Three Things to NOT Do When Creating Stronger Athletes

wil_fleming_profileby Wil Fleming, IYCA Director of Sport Performance

If the qualities of our athletes are like buckets—ones that can be filled to the brim or only half full—the strength bucket is often the most important bucket. If the strength bucket grows larger, all other buckets can grow larger, as well. To think of it another way, if an athlete works on max strength and takes their back squat from 250 lbs. to 400 lbs., the max rep set at 200 lbs. is likely to see an improvement as well.

In this way, the strength bucket can improve the work capacity bucket as well. This relationship holds true for virtually all athletes, as strength relates to speed, power, and several other factors. Strength is almost always the king of the qualities when it comes to improving as an athlete.

Given that strength is important, it is critical to be aware of some of the most common mistakes that coaches can make when trying to get their athletes stronger.

Programming Workouts of the Day

To get athletes to peak strength, a coach must compose a long-term program for the athlete to follow. This long-term program should be rigid enough that we can see where we are heading and follow a logical path to get there, but maintain enough flexibility to allow athletes to recover when necessary, miss a day because they are sick, etc.

Where many coaches struggle is putting together a plan that can be followed for months at a time. The reasons for this struggle can be many, but it must happen. Athletes need a progressive program that follows the basic tenets of strength.

Volume inverse to intensity: That is, as the volume of a program is high, intensity should be low. Similarly, as intensity increases, volume should decrease. This is a foundation to building maximal strength.

Progressive overload: Across sessions, weeks and months, the loading of the athlete must increase. Initially this can be done on a session-to-session basis, but as athletes advance, this process might occur from a month-to-month basis. 

Allow for supercompensation: A program intended to increase strength must allow for the process of supercompensation to occur. This means that there must be planned periods of rest or “deload/unload” weeks

Too many coaches get wrapped up in the flexibility of a workout and lean towards creating programs that are in essence a workout of the day. In this format, the coach is unable to create a long-term plan that meets the need of an athlete seeking greater strength.

Bench Pressing

Prioritize the Bench Press

Even today, one of the most common questions that gets asked when anyone says that they “lift weights” is still “how much ya bench?” While most reading this would know that this movement should fall low on your priority list, many athletes still see the bench press as an indicator of their overall success (and the 225 bench press test still is a staple at the NFL combine).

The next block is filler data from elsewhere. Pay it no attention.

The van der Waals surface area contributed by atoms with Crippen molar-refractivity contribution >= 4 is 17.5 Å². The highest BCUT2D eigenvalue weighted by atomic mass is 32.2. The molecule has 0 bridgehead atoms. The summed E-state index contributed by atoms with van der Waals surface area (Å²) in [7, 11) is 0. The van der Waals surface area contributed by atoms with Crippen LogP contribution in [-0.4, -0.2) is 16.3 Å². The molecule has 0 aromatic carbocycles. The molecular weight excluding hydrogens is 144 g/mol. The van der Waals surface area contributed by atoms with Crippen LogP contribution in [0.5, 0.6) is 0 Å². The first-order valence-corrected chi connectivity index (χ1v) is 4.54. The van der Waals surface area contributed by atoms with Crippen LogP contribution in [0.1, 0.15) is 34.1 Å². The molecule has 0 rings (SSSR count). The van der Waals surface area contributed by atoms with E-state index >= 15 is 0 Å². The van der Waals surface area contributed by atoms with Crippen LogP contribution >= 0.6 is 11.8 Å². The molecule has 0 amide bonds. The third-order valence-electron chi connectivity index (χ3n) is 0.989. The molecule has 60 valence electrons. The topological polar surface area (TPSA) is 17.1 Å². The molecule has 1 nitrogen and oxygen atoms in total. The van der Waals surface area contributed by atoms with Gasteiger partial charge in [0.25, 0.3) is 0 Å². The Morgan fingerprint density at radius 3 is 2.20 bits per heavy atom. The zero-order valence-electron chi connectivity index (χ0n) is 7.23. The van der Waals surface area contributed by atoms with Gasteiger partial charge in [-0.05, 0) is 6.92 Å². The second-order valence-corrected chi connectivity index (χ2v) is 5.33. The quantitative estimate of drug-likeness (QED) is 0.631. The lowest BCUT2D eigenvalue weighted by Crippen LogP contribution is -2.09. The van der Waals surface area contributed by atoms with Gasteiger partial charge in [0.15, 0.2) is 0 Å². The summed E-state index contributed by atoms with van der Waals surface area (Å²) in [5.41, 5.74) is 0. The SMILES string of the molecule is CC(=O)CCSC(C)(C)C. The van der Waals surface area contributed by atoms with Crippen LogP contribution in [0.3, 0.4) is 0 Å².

It is easy to get wrapped up in delivering the training that your athlete and their parents want, and if the bench press is important to them, that often means including it on a weekly and monthly basis.

What we are quick to forget is that strength—especially in growing athletes—is a systemic quality. It is not localized to individual muscles or movements. Strength is strength overall, and I will give you a quick anecdotal story to illustrate that.

Every year on my birthday, I hit the bench press. It is literally the only time each year that I do it. In 2013, I hit the bench press and did 275 lbs. for 1 repetition for my bench press PR of the year, from that point forward I did not bench one other time.

I did push ups and I did single arm bench press with dumbbells, but other than that I did no horizontal pressing. From 2013 to 2014, my squat went up 40 kg, my push press went up 15 kg, and when I went to bench press on my birthday in 2014, my bench press was 335 lbs.

Strength is a systemic quality not one that is particular to any single movement or muscle group.

Learning the Clean

Focusing on ANY One Exercise Too Much

Focusing on any particular movement is a problem in any program for athletes. While it may seem reasonable that even an important movement like the squat should be focused upon to gain the maximal results for your athletes, doing so comes at the detriment of all else in the program.

We can be certain that strength is a systemic quality. Even squatting strength can carry over into other movements. Athletes are athletes because they move and display strength across a broad spectrum of movements.

A popular method of improving one’s squat is to employ the “Russian Squat Program.” Basically, this and similar programs have the end user squatting several times per week with varying rep schemes, and intensities. If you have a team full of weak athletes, this might be an enticing way to see all their squat numbers rise. I can guarantee that this program will get their squat numbers to rise, but these athletes will suffer in their overall performance along the way, too.

Even when focused on strength, athletes must be good movers. They must be fast, strong, powerful and agile. A focus on a single movement or exercise—be it squats, bench, or even power cleans—will be a detriment to their progress as complete athletes.

Strength is massively important to the improvement of your athletes. Much of the time you work with them can be devoted to helping your athletes get stronger, but don’t make these common mistakes that can really stall the progress of your athletes!

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